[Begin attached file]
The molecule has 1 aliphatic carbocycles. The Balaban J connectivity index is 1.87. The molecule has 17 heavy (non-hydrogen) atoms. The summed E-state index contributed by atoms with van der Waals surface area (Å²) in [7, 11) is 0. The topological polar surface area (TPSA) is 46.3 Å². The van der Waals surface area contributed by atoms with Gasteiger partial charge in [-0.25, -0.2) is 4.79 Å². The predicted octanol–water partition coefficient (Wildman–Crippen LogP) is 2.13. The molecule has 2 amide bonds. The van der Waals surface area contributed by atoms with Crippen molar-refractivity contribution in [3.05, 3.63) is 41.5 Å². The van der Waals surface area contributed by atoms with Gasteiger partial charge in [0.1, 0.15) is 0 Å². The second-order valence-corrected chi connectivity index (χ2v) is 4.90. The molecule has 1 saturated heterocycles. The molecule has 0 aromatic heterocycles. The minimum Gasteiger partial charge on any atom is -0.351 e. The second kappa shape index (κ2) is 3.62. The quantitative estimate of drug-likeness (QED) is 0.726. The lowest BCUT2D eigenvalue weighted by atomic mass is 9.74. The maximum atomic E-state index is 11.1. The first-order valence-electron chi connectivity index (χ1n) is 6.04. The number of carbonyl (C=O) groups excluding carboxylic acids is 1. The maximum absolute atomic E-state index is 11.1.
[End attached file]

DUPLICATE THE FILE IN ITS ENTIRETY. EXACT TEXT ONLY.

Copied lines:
The molecule has 1 aliphatic carbocycles. The Balaban J connectivity index is 1.87. The molecule has 17 heavy (non-hydrogen) atoms. The summed E-state index contributed by atoms with van der Waals surface area (Å²) in [7, 11) is 0. The topological polar surface area (TPSA) is 46.3 Å². The van der Waals surface area contributed by atoms with Gasteiger partial charge in [-0.25, -0.2) is 4.79 Å². The predicted octanol–water partition coefficient (Wildman–Crippen LogP) is 2.13. The molecule has 2 amide bonds. The van der Waals surface area contributed by atoms with Crippen molar-refractivity contribution in [3.05, 3.63) is 41.5 Å². The van der Waals surface area contributed by atoms with Gasteiger partial charge in [0.1, 0.15) is 0 Å². The second-order valence-corrected chi connectivity index (χ2v) is 4.90. The molecule has 1 saturated heterocycles. The molecule has 0 aromatic heterocycles. The minimum Gasteiger partial charge on any atom is -0.351 e. The second kappa shape index (κ2) is 3.62. The quantitative estimate of drug-likeness (QED) is 0.726. The lowest BCUT2D eigenvalue weighted by atomic mass is 9.74. The maximum atomic E-state index is 11.1. The first-order valence-electron chi connectivity index (χ1n) is 6.04. The number of carbonyl (C=O) groups excluding carboxylic acids is 1. The maximum absolute atomic E-state index is 11.1.